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Wired to Connect: What About the Importance of Social Connection?

Human beings are inherently social creatures. As far back as we can trace, humans have traveled, hunted, and thrived in social groups and for good reason. Humans who were separated from their tribe often suffered severe consequences. Social groups provide us with an important part of our identity, and more than that, they teach us a set of skills that help us to live our lives. Feeling socially connected, especially in an increasingly isolated world, is more important than ever. The benefits of social connectedness shouldn’t be overlooked.

Connection is why we’re here. We are hardwired to connect with others, it’s what gives purpose and meaning to our lives, and without it there is suffering.

~Brene Brown

Embrace the opportunity to connect and engage with our “conscious communities” today. Because real relationships are formed here.

OUR COMMUNITIES

Dennis J. Pitocco
Dennis J. Pitoccohttps://www.bizcatalyst360.com/
Dennis is the Founder, Publisher, and Editor-in-Chief of our award-winning life, culture, and biz new media digest, With an emphasis on action, our amazing writers empower people to transcend from knowing what to do to actually doing it. Today and every day, we simply deliver the very best insights, intelligence, and inspiration available anywhere, doing it our way by placing our writers and our audience at the forefront. It's magical. It's evergreen. And quite frankly, It's just good stuff. Period. Here's more About Us. He is also Founder & Chief Encouragement Officer of GoodWorks 360°, our affiliated global nonprofit social impact enterprise, dedicated to providing mission-critical pro bono services to good nonprofits worldwide. Connect with him on Linkedin to learn more about his background. Dennis is a contributing author to the Best-Selling Book Chaos to Clarity: Sacred Stories of Transformational Change.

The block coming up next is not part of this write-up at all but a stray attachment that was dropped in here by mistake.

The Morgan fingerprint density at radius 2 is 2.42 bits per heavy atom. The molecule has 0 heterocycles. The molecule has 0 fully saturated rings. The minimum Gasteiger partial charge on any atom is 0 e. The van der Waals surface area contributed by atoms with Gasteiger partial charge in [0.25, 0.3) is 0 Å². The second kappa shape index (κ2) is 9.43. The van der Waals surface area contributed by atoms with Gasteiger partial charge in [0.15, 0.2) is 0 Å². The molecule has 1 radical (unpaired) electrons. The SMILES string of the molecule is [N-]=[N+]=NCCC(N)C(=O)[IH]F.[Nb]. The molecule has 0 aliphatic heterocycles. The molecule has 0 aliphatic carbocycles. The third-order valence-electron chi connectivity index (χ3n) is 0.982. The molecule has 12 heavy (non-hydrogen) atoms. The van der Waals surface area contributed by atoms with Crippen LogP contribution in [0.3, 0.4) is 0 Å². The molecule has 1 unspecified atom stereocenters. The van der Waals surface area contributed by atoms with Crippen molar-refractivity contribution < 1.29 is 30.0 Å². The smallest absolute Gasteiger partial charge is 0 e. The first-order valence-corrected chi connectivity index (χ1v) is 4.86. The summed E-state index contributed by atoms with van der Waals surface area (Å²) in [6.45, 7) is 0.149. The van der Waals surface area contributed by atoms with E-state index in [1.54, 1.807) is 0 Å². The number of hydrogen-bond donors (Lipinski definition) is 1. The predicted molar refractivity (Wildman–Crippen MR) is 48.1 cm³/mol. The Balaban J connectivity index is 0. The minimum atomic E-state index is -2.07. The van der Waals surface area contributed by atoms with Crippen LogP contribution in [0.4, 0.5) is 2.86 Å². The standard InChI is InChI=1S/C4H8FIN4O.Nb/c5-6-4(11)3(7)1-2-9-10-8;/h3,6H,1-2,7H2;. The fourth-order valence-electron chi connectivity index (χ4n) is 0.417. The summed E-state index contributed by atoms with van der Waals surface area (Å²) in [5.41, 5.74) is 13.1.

2 COMMENTS

  1. The human being has a fundamental need for social connections and belonging. The need for social connections is an adaptive trait and that is why, from my point of view, it has become the primary psychological need for individuals of our species: only within a group could our ancestors try to find access to the satisfaction of other basic needs.
    The success of digital technology is largely explained by this fundamental need for social connections that we inherited from our ancestors. Digital technologies are primarily aimed at “connecting” with others, whether they are known or unknown, near or far in physical space and time. They therefore respond to the constant “hunger” our mind has for social connections. They also do so without many of the cognitive costs that are typically associated with face-to-face relationships. A conversation with a colleague or partner requires the exercise of a certain degree of self-control which has a cost. They don’t involve the same cost of self-regulation (no one sees our face, our posture and how we are dressed) but they can respond to our mind’s constant need for connections.

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